Wednesday, October 9, 2002, Chandigarh, India


M A I N   N E W S

Beenamol, Bahadur clinch gold

Busan, October 8
Ace middle-distance runner K. M. Beenamol and the experienced Bahadur Singh led an Indian resurgence by picking up a gold each as the athletes scooped up six medals on the second day of the showpiece athletics event in the 14th Asian Games here today.

After Anju George had set the tempo by claiming India’s first gold medal in track and field events in women’s long jump yesterday, Beenamol and Bahadur Singh stole the limelight by picking up the glittering gold medal in the women’s 800m and men’s shot put respectively on a successful day for the Indians.

Madhuri A Singh (women’s 800m) and Soma Biswas (heptathlon) also brought cheers for the country with silver medals while seasoned shot putter Shakti Singh and J J Shobha (heptathlon) were the bronze medals winners.

With the addition of six more medals to their kitty today, India’s medal tally in athletics has gone up to seven - three gold, two silver and two bronze medals.

The 27-year-old Beenamol, almost a certainty to win the gold here going by her current form, kept her reputation intact as she finished first running a tactical race in 800m.

Beenamol was lying in the fifth place till the last 100 metres of the race before a brilliant burst in the home stretch took her past compatriot Madhuri Singh and won with a margin of about six yards.

The ace Indian middle distance runner did not stretch herself in the first lap as she remained in the inner cluster but came out from the second lane to overtake the others and finish the race in style much to the delight of some of the members of the Indian contingent who cheered her all the way.

“Its great feeling to have won the gold for the country. It was not such a tough race as I expected. I could have done better,” Beenamol said after the gruelling race.

The Kerala runner gave a lot of credit to team-mate Madhuri for setting up the race for her well. “She did very well and since the whole race was quite slow, I did not have much difficulty in the final stretch,” she said.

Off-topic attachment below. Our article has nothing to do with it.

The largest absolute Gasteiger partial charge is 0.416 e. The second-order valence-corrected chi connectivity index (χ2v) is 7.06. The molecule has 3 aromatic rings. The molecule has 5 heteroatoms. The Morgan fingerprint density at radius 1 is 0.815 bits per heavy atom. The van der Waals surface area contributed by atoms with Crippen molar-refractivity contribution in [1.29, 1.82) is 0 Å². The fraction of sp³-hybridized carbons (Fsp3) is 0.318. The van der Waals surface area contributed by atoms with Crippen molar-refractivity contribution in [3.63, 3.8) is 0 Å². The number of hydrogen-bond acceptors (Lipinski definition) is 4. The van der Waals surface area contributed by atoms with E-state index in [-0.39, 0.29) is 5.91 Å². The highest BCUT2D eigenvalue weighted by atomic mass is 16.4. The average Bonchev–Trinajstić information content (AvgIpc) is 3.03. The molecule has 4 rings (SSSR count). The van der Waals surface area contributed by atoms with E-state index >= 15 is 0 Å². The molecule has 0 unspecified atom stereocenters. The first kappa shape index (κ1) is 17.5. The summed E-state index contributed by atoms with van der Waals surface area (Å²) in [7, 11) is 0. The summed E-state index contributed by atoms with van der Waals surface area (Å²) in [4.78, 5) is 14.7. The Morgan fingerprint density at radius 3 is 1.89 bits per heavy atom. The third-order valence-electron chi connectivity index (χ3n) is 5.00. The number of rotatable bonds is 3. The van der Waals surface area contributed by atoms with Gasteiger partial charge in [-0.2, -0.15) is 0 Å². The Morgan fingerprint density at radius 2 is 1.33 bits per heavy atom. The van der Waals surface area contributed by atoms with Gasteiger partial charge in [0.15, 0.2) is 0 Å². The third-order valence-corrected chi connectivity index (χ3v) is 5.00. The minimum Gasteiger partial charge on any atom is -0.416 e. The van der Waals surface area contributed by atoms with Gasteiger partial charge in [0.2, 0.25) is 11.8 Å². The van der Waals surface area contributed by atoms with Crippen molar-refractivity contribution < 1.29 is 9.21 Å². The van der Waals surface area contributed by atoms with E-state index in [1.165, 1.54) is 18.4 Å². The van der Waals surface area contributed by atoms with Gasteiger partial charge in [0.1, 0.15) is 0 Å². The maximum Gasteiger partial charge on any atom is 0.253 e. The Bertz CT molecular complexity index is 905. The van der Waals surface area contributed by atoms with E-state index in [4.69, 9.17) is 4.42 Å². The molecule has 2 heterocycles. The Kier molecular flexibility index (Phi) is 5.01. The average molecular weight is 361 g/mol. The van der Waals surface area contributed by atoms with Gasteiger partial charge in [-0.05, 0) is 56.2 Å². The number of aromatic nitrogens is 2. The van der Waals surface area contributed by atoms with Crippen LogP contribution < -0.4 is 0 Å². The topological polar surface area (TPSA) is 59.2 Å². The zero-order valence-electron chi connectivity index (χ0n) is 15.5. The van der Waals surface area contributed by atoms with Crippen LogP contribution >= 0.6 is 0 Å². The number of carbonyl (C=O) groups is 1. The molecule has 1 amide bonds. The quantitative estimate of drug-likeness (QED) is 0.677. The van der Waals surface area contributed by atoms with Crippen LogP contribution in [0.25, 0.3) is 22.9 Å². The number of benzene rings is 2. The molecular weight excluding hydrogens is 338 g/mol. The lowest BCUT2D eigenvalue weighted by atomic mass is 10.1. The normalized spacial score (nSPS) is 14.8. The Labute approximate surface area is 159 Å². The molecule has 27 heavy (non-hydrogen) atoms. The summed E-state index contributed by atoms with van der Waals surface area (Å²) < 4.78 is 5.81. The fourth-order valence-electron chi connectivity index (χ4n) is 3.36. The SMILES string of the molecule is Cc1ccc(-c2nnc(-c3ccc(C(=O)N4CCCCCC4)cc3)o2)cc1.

“I am basically a 400m runner and knew if I could preserve something for the end, I could win the race. I started slowly keeping this in mind.”

Although she did not come near her personal best timing, Beenamol clocked 2 minutes 04.07 seconds. Madhuri had to be content with the silver medal with a timing of 2:04.94 sec. Uzbekistan’s Zamira Amirova took home the bronze medal in 2:05.05s.

The 29-year-old Bahadur Singh got only one throw right but that was enough to give him the gold as he hurled the iron ball to a distance of 19.03m to fetch India’s second gold in Athletics.

After his first throw was not measured, Bahadur got it right in the second attempt but could not improve upon that mark fouling all his subsequent chances.

“I just wanted to put everything for the sake of the country, I am glad that it has borne fruit. I am very happy that I could win the gold,” Bahadur said.

Shakti Singh, who holds the Asian record of 20.60m, managed to clinch the bronze medal although he was tied with Kuwait’s Ahmad Gholoum on 18.27m. The Indian was given the third position since he had a better second-best throw.

The silver medal in the event was pocketed by Qatar’s Bilalsaad S Mubarak who cleared a distance of 18.98m.

The women heptathletes also did the country proud as Soma Biswas (5899 pts) and J J Shoba (5870 pts) claimed the silver and bronze medal respectively to complete a satisfying day for the Indians. The gold went to China’s Shengfei Shen who accumulated a total of 5911 points.

Sri Lanka’s star sprinter Susanthika Jayasinghe expectedly emerged as the fastest woman of the meet with a new Games record of 11.15 seconds in the 100m, while the honour of being the fastest man went to Saudi Arabia’s Jamal Al Safaar in a time of 10.24s.

India’s Sarawati Saha took the seventh spot in the women’s 100m clocking 11.59s, an effort which would not make her too happy since she is capable of returning better timings.

In the men’s hammer throw, India’s Pramod Tiwari finished sixth with a throw of 64.54m in his fifth attempt. Tiwari, who was not really a medal contender, did reasonably well considering the presence of the strong Japanese and Chinese throwers.

The hammer gold was annexed by Japan’s Koji Murofushi who touched a distance of 78.72m to establish a new Games record while compatriot Hiroaki Doi took home the silver though falling well behind with 69.57m. China’s Kuigang Ye threw took the bronze with 68.18m. PTI 

Home | Punjab | Haryana | Jammu & Kashmir | Himachal Pradesh | Regional Briefs | Nation | Editorial |
Business | Sport | World | Mailbag | In Spotlight | Chandigarh Tribune | Ludhiana Tribune
50 years of Independence | Tercentenary Celebrations |
122 Years of Trust | Calendar | Weather | Archive | Subscribe | Suggestion | E-mail |